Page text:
US Ambassador Responds to GD Leader’s Visa Criticism

U.S. Ambassador Kelly Degnan dismissed the criticism of the ruling party Chair, Irakli Kobakhidze, that the US was not issuing enough visas to Georgians.. Amb. Degnan said, “Sometimes people want to think that they should have special treatment.”

Amb. Degnan was speaking to journalists after opening the Rondeli Security Conference in Tbilisi.

A day earlier, Kobakhidze lamented that in spite of a strategic partnership with the U.S., Georgian citizens were having considerably lower visa approval rates than their neighbors – in Armenia, Azerbaijan, Turkey, and even Russia (before sanctions). Kobakhidze said the U.S. Ambassador “should better take care of that issue” and brought up a recent example of a children’s folk song ensemble (which, the interviewing journalist noted, also includes Kobakhidze’s own child) allegedly failing to get visas on time for their tour in the US. Chairman also noted that “it would cost nothing to the U.S, to have a free trade agreement with Georgia” and to launch direct U.S.-Georgia flights.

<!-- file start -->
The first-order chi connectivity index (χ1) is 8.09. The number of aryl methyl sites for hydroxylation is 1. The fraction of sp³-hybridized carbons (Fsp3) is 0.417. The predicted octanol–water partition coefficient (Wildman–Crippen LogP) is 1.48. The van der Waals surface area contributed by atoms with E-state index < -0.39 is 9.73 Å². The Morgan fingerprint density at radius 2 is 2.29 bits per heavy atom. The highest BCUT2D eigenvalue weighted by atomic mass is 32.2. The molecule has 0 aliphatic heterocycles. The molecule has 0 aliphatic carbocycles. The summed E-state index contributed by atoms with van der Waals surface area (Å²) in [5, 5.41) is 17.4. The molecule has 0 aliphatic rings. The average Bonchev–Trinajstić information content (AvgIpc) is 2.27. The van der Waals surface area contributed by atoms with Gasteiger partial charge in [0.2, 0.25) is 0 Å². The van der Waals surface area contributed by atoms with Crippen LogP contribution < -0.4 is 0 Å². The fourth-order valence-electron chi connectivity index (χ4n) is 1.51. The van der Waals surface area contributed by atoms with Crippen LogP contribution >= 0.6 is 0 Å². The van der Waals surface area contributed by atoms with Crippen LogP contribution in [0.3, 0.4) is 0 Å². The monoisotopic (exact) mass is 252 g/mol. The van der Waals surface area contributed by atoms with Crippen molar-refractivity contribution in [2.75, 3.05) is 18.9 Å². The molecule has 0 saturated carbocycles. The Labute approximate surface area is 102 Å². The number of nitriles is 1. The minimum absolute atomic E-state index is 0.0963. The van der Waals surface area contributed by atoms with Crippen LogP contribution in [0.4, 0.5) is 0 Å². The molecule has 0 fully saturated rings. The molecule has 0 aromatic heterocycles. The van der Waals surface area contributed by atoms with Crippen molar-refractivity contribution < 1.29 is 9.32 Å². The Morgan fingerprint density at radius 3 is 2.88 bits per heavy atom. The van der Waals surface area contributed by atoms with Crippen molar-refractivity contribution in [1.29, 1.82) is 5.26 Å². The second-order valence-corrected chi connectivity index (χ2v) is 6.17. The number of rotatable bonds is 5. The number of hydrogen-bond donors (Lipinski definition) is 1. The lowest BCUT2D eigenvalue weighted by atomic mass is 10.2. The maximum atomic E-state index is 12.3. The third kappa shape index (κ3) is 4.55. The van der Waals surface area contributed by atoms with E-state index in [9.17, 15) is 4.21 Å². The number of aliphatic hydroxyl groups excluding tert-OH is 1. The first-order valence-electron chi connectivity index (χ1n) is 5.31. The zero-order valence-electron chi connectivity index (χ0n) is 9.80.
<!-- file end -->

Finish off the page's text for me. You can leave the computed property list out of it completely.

These complaints were made in the context of Russia abolishing visas for Georgian citizens and re-opening direct flights to Tbilisi – the moves welcomed by the ruling party.

Responding to criticisms, Amb. Degnan stressed that the U.S, welcomes thousands of Georgians every year, including through cultural and educational exchanges. “Just last month, we issued visas to a group of thirty Tbilisi State Ballet performers to tour the United States,” said Ambassador, “as well as visas for a group of Georgian dancers and singers who are going to perform at our Library of Congress to celebrate Georgia’s Independence Day.”

She retorted: “Sometimes people want to think that they should have special treatment and not have to go through all the steps involved, but all of the information for getting a visa is online, [as are] the recommendations we provide to help people get their visas as quickly as possible. If people follow those rules and that advice, they usually get a visa if they’re eligible.”

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This post is also available in: ქართული (Georgian) Русский (Russian)


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